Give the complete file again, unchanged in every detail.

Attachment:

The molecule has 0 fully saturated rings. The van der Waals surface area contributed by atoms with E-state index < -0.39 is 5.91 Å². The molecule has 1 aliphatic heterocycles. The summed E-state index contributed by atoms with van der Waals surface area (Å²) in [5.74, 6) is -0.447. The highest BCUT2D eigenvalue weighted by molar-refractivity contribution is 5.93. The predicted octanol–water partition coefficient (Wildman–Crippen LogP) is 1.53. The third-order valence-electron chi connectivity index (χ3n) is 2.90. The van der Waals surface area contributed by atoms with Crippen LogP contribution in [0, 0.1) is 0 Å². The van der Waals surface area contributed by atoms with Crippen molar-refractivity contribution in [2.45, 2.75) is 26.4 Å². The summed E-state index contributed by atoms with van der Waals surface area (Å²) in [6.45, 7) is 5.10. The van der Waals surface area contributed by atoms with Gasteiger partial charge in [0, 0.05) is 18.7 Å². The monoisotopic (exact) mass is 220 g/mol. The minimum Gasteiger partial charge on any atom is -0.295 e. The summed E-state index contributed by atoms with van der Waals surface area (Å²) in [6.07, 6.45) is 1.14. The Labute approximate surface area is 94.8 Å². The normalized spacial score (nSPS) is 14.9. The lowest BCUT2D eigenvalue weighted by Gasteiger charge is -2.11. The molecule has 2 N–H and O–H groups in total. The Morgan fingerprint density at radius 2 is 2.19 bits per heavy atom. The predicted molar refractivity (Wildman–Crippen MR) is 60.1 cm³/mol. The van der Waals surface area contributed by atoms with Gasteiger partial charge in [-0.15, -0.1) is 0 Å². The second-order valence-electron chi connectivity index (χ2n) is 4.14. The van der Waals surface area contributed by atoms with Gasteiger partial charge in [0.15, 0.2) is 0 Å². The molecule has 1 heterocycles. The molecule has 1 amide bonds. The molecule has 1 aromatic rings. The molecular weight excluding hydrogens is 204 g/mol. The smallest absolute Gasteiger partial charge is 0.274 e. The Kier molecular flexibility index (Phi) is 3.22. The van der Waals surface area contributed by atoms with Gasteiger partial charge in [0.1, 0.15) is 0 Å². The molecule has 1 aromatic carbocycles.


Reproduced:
The molecule has 0 fully saturated rings. The van der Waals surface area contributed by atoms with E-state index < -0.39 is 5.91 Å². The molecule has 1 aliphatic heterocycles. The summed E-state index contributed by atoms with van der Waals surface area (Å²) in [5.74, 6) is -0.447. The highest BCUT2D eigenvalue weighted by molar-refractivity contribution is 5.93. The predicted octanol–water partition coefficient (Wildman–Crippen LogP) is 1.53. The third-order valence-electron chi connectivity index (χ3n) is 2.90. The van der Waals surface area contributed by atoms with Crippen LogP contribution in [0, 0.1) is 0 Å². The van der Waals surface area contributed by atoms with Crippen molar-refractivity contribution in [2.45, 2.75) is 26.4 Å². The summed E-state index contributed by atoms with van der Waals surface area (Å²) in [6.45, 7) is 5.10. The van der Waals surface area contributed by atoms with Gasteiger partial charge in [0, 0.05) is 18.7 Å². The monoisotopic (exact) mass is 220 g/mol. The minimum Gasteiger partial charge on any atom is -0.295 e. The summed E-state index contributed by atoms with van der Waals surface area (Å²) in [6.07, 6.45) is 1.14. The Labute approximate surface area is 94.8 Å². The normalized spacial score (nSPS) is 14.9. The lowest BCUT2D eigenvalue weighted by Gasteiger charge is -2.11. The molecule has 2 N–H and O–H groups in total. The Morgan fingerprint density at radius 2 is 2.19 bits per heavy atom. The predicted molar refractivity (Wildman–Crippen MR) is 60.1 cm³/mol. The van der Waals surface area contributed by atoms with Gasteiger partial charge in [-0.15, -0.1) is 0 Å². The second-order valence-electron chi connectivity index (χ2n) is 4.14. The van der Waals surface area contributed by atoms with Gasteiger partial charge in [0.15, 0.2) is 0 Å². The molecule has 1 heterocycles. The molecule has 1 amide bonds. The molecule has 1 aromatic rings. The molecular weight excluding hydrogens is 204 g/mol. The smallest absolute Gasteiger partial charge is 0.274 e. The Kier molecular flexibility index (Phi) is 3.22. The van der Waals surface area contributed by atoms with Gasteiger partial charge in [0.1, 0.15) is 0 Å². The molecule has 1 aromatic carbocycles.